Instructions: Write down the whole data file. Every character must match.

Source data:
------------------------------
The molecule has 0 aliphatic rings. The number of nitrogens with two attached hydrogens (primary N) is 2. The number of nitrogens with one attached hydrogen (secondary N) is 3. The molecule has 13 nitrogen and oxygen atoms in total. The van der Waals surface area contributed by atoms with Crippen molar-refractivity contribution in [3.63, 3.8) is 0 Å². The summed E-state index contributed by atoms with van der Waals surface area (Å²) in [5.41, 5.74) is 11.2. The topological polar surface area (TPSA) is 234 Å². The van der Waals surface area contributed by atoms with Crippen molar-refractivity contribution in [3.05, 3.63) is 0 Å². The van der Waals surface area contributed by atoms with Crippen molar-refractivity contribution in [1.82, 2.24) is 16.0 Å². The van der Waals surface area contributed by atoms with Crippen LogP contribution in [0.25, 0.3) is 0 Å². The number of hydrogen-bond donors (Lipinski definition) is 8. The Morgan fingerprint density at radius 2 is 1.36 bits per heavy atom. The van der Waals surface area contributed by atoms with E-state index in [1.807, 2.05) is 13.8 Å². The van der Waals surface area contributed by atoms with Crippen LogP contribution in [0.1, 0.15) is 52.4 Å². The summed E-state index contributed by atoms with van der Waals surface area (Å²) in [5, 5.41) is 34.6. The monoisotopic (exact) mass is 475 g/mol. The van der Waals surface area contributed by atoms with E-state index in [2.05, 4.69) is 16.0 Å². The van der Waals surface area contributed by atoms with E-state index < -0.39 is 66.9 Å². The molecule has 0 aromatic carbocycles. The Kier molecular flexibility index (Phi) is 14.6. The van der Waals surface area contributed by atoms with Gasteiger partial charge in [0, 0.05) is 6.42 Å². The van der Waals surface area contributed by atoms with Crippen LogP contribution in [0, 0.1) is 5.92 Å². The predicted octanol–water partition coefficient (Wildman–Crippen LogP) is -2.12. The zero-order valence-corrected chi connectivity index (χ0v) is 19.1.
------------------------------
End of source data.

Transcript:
The molecule has 0 aliphatic rings. The number of nitrogens with two attached hydrogens (primary N) is 2. The number of nitrogens with one attached hydrogen (secondary N) is 3. The molecule has 13 nitrogen and oxygen atoms in total. The van der Waals surface area contributed by atoms with Crippen molar-refractivity contribution in [3.63, 3.8) is 0 Å². The summed E-state index contributed by atoms with van der Waals surface area (Å²) in [5.41, 5.74) is 11.2. The topological polar surface area (TPSA) is 234 Å². The van der Waals surface area contributed by atoms with Crippen molar-refractivity contribution in [3.05, 3.63) is 0 Å². The van der Waals surface area contributed by atoms with Crippen molar-refractivity contribution in [1.82, 2.24) is 16.0 Å². The van der Waals surface area contributed by atoms with Crippen LogP contribution in [0.25, 0.3) is 0 Å². The number of hydrogen-bond donors (Lipinski definition) is 8. The Morgan fingerprint density at radius 2 is 1.36 bits per heavy atom. The van der Waals surface area contributed by atoms with E-state index in [1.807, 2.05) is 13.8 Å². The van der Waals surface area contributed by atoms with Crippen LogP contribution in [0.1, 0.15) is 52.4 Å². The summed E-state index contributed by atoms with van der Waals surface area (Å²) in [5, 5.41) is 34.6. The monoisotopic (exact) mass is 475 g/mol. The van der Waals surface area contributed by atoms with E-state index in [2.05, 4.69) is 16.0 Å². The van der Waals surface area contributed by atoms with E-state index < -0.39 is 66.9 Å². The molecule has 0 aromatic carbocycles. The Kier molecular flexibility index (Phi) is 14.6. The van der Waals surface area contributed by atoms with Gasteiger partial charge in [0, 0.05) is 6.42 Å². The van der Waals surface area contributed by atoms with Crippen LogP contribution in [0, 0.1) is 5.92 Å². The predicted octanol–water partition coefficient (Wildman–Crippen LogP) is -2.12. The zero-order valence-corrected chi connectivity index (χ0v) is 19.1.